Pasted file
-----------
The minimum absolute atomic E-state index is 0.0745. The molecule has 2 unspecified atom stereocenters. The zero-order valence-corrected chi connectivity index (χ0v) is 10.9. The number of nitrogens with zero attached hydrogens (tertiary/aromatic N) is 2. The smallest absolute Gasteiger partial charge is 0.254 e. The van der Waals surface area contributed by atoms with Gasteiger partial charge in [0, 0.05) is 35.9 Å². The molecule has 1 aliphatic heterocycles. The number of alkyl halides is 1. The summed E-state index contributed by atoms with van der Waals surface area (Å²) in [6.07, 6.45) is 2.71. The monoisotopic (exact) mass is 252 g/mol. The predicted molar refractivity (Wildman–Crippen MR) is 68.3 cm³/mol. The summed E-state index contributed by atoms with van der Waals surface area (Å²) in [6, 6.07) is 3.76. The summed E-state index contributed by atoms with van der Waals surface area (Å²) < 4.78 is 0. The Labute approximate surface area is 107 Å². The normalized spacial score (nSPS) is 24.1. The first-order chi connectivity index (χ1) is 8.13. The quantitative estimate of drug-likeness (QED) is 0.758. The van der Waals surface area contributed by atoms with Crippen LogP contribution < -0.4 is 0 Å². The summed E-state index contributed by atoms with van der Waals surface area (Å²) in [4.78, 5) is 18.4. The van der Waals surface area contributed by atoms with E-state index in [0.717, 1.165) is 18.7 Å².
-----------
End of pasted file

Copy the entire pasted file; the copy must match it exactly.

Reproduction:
The minimum absolute atomic E-state index is 0.0745. The molecule has 2 unspecified atom stereocenters. The zero-order valence-corrected chi connectivity index (χ0v) is 10.9. The number of nitrogens with zero attached hydrogens (tertiary/aromatic N) is 2. The smallest absolute Gasteiger partial charge is 0.254 e. The van der Waals surface area contributed by atoms with Gasteiger partial charge in [0, 0.05) is 35.9 Å². The molecule has 1 aliphatic heterocycles. The number of alkyl halides is 1. The summed E-state index contributed by atoms with van der Waals surface area (Å²) in [6.07, 6.45) is 2.71. The monoisotopic (exact) mass is 252 g/mol. The predicted molar refractivity (Wildman–Crippen MR) is 68.3 cm³/mol. The summed E-state index contributed by atoms with van der Waals surface area (Å²) in [6, 6.07) is 3.76. The summed E-state index contributed by atoms with van der Waals surface area (Å²) < 4.78 is 0. The Labute approximate surface area is 107 Å². The normalized spacial score (nSPS) is 24.1. The first-order chi connectivity index (χ1) is 8.13. The quantitative estimate of drug-likeness (QED) is 0.758. The van der Waals surface area contributed by atoms with Crippen LogP contribution < -0.4 is 0 Å². The summed E-state index contributed by atoms with van der Waals surface area (Å²) in [4.78, 5) is 18.4. The van der Waals surface area contributed by atoms with E-state index in [0.717, 1.165) is 18.7 Å².